||This biography of a living person needs additional citations for verification. (January 2012) (Learn how and when to remove this template message)|
|Born||James Pinkney Havard
|Known for||Painting, Sculpture|
James Havard (born 1937) is an American painter and sculptor. He was a pioneer of abstract illusionism in the 1970s. In the 1980s he changed his style into a form of abstract expressionism influenced by Native American and tribal cultures as well as outsider art. Drawing inspiration from outsider and tribal art, Havard stands within a tradition that includes such notable artists as Paul Gauguin, Cy Twombly, Jean Dubuffet, Jean-Michel Basquiat, and Joseph Beuys.
Life and work
James Pinkney Havard was born in Galveston, Texas, in 1937. He received a bachelor of science degree in art from Sam Houston State College (now Sam Houston State University) in Huntsville, Texas, in 1959. From 1961 to 1965 he studied at Pennsylvania Academy of Fine Arts in Philadelphia, Pennsylvania. There he was influenced by realist painters Ben Kamihira and Hobson Pittman. His career can be divided into three broad periods: realism (1960s), abstract illusionism (1970s), and abstract expressionism with tribal and outsider influences (1980s and beyond). “His early work was . . . realistic and traditional, including landscapes, churches, and figuration much in the same styles as Camille Corot, Édouard Manet, and Edgar Degas.” Beginning in 1967, he broke away from realism and went through a period of experimentation with various abstract and contemporary styles (e.g., monochromatic paintings). By the late 1970s Havard was considered one of the founders of abstract illusionism along with Al Held, Jack Lembeck, John Clem Clarke, George D. Green, and Tony King. His work during this period is characterized by pastel colors, “optical illusions and combinations of gesso wipes, chalk scrawls, incised lines, and squirts of paint directly from the tube.” In 1976, one art critic wrote of his paintings, "Though conveived to fool the eye, Havard's paintings are at once daring and subtle, complex in scheme and simplistic in symbolic reference." He moved to New York in 1977 and took frequent trips to Santa Fe, New Mexico, beginning in 1978. In New York, his color palette darkened and his works became richer in texture. He began including Native American images and Native American words (e.g., mimbres) inscribed in loose script as well as random numbers. During the 1980s Havard’s paintings began to include thicker layers of paint, more collage elements, and fewer squiggles of paint and optical illusions. He moved to Santa Fe in 1989 where he continued to develop his style, ultimately freeing himself from all references to abstract illusionism. His later paintings have fewer overt tribal references and are smaller in size than many of his earlier pieces. One critic accused Havard's paintings of "display[ing] the female body with what comes off as a misogynistic vigor." Havard began to use an encaustic medium that allowed him to incise the surface of the painting which gave them a carved, luminous appearance. His palette varies from dark, rich, and contrasting colors to bright blues and reds. Rich textures and visually arresting but crudely rendered figures define his work. Many of his paintings seem visually dense. One collector of Havard's paintings remembered his initial uniformed response to them: "What a mixed up mess these are." In 2006 Havard suffered a stroke but continues to paint. Ironically, this well-trained artist who for many years was inspired by outsider art has become an outsider himself in the sense that he now paints with the constraints of a physical handicap. Due to Havard's limited mobility, his most recent works are small in scale, but "are nonetheless extremely powerful, perhaps even more so because the reduced format concentrates them."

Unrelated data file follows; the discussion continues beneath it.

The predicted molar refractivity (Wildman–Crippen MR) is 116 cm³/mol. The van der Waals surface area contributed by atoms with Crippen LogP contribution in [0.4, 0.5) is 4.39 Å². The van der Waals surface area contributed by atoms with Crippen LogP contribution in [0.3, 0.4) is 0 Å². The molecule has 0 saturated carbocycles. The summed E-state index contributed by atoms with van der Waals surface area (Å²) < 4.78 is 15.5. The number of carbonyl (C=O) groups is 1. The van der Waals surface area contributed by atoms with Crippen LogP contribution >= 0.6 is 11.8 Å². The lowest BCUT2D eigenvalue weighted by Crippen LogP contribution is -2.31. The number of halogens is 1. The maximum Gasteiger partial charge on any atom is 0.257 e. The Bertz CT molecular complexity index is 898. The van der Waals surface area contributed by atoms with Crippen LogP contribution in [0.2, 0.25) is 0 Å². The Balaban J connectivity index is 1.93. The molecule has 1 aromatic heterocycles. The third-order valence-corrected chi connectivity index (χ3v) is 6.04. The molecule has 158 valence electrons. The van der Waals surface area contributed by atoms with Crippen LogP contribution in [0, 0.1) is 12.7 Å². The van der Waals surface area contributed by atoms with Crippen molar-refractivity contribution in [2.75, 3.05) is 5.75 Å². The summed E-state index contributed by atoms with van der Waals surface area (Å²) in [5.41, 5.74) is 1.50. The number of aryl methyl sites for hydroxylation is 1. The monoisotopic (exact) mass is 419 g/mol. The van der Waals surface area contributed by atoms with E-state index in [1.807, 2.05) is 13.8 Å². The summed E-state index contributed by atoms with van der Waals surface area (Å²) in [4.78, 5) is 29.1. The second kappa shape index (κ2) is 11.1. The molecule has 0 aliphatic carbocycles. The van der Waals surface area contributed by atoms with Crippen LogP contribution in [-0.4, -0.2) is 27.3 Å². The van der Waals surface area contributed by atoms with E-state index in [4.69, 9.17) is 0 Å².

Havard's work is in the permanent collection of many museums around the world, including the Solomon R. Guggenheim Museum (New York), Smithsonian Institution (Washington, D.C.), Metropolitan Museum of Art (New York), Museum of Modern Art (Stockholm, Sweden), Tucson Museum of Art (Arizona), and the Los Angeles County Museum (California).
Havard has been married three times: Charlotte Lisle (1958–61), Elizabeth Corson Beardsley (1965–74), and Catherine Bruni (1985–89). He has two children, Inga Renee Havard (b. 1960) and Houston James Havard (b. 1985), from his first and third marriages respectively.
- Sasse, Julie. James Havard. New York: Hudson Hills Press, 2006.
- McKanic, Arlene. “The Figure 2001,” Artnews, March 2002.
- Korotkin, Joyce. “James Havard,” The New York Art World, April 2001.
- Kolpas, Norman. "Expert Guidance," Southwest Art 29, no. 3 (Aug. 1999): 74-78.
- Polsky, Richard. “Allan Stone Gallery,” Art Market Guide: Contemporary American Art, 1998, 174.
- Haggerty, Gerard. “James Havard,” Artnews (June 1997): 128.
- Cavanaugh, Tony. “James Havard's powerful paint personages have real presence,” Artspeak March 1997.
- Bell, J. Boyer. “Spring Group Exhibition,” Review Art, June 1996, 31.
- McCormack, Ed. “Four Diverse Talents and James Havard solo show at Allan Stone,” Artspeak, Spring 1996, 4.
- “James Havard,” Santa Fe Magazine, October 1991.
- Lipton, E.C. “Opposites in Art,” Artspeak, March 16, 1990.
- Ratcliff, Carter. “The Collectors: An American Palette,” Architectural Digest, May 1986, 205.
- Sasse, James Havard, 3, 24-25.
- Sasse, James Havard, 9.
- Sasse, James Havard, 10-11.
- Sasse, James Havard, 13.
- Janet Kutner, Arts Magazine 51, no. 2 (Oct. 1976), 9.
- Sasse, James Havard, 16.
- Arlene McKanic, "The Figure 2001," ARTnews 101, no. 3 (Mar. 2002),121-122.
- Sasse, James Havard, 24.
- Norman Kolpas, "Expert Guidance," Southwest Art 29, no. 3 (Aug. 1999), 77).
- Sasse, James Havard, 232.